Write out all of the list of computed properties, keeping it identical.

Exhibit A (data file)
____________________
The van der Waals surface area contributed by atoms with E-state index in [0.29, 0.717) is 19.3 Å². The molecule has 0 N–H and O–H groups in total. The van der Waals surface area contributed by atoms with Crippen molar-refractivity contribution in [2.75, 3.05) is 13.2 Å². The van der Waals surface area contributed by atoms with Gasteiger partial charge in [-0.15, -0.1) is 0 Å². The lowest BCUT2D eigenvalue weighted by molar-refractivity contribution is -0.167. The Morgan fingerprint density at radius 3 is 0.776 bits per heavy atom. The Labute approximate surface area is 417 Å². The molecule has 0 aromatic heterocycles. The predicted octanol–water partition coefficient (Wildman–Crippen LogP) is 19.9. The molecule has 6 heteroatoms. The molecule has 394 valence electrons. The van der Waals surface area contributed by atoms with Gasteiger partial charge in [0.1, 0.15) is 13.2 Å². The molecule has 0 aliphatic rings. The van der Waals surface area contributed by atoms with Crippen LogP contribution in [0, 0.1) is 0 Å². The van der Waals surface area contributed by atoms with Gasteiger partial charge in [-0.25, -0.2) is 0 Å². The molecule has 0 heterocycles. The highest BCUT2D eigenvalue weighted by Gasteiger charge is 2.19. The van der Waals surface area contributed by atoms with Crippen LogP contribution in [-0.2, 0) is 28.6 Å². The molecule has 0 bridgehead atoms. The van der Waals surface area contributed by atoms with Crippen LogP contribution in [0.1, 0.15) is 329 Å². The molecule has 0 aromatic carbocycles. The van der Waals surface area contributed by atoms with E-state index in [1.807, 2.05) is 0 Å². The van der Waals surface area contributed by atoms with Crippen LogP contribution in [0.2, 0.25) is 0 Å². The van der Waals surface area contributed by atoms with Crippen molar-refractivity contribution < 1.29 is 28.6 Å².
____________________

The van der Waals surface area contributed by atoms with E-state index in [0.29, 0.717) is 19.3 Å². The molecule has 0 N–H and O–H groups in total. The van der Waals surface area contributed by atoms with Crippen molar-refractivity contribution in [2.75, 3.05) is 13.2 Å². The van der Waals surface area contributed by atoms with Gasteiger partial charge in [-0.15, -0.1) is 0 Å². The lowest BCUT2D eigenvalue weighted by molar-refractivity contribution is -0.167. The Morgan fingerprint density at radius 3 is 0.776 bits per heavy atom. The Labute approximate surface area is 417 Å². The molecule has 0 aromatic heterocycles. The predicted octanol–water partition coefficient (Wildman–Crippen LogP) is 19.9. The molecule has 6 heteroatoms. The molecule has 394 valence electrons. The van der Waals surface area contributed by atoms with Gasteiger partial charge in [0.1, 0.15) is 13.2 Å². The molecule has 0 aliphatic rings. The van der Waals surface area contributed by atoms with Crippen LogP contribution in [0, 0.1) is 0 Å². The van der Waals surface area contributed by atoms with Gasteiger partial charge in [-0.25, -0.2) is 0 Å². The molecule has 0 heterocycles. The highest BCUT2D eigenvalue weighted by Gasteiger charge is 2.19. The van der Waals surface area contributed by atoms with Crippen LogP contribution in [-0.2, 0) is 28.6 Å². The molecule has 0 bridgehead atoms. The van der Waals surface area contributed by atoms with Crippen LogP contribution in [0.1, 0.15) is 329 Å². The molecule has 0 aromatic carbocycles. The van der Waals surface area contributed by atoms with E-state index in [1.807, 2.05) is 0 Å². The van der Waals surface area contributed by atoms with Crippen LogP contribution in [0.2, 0.25) is 0 Å². The van der Waals surface area contributed by atoms with Crippen molar-refractivity contribution < 1.29 is 28.6 Å².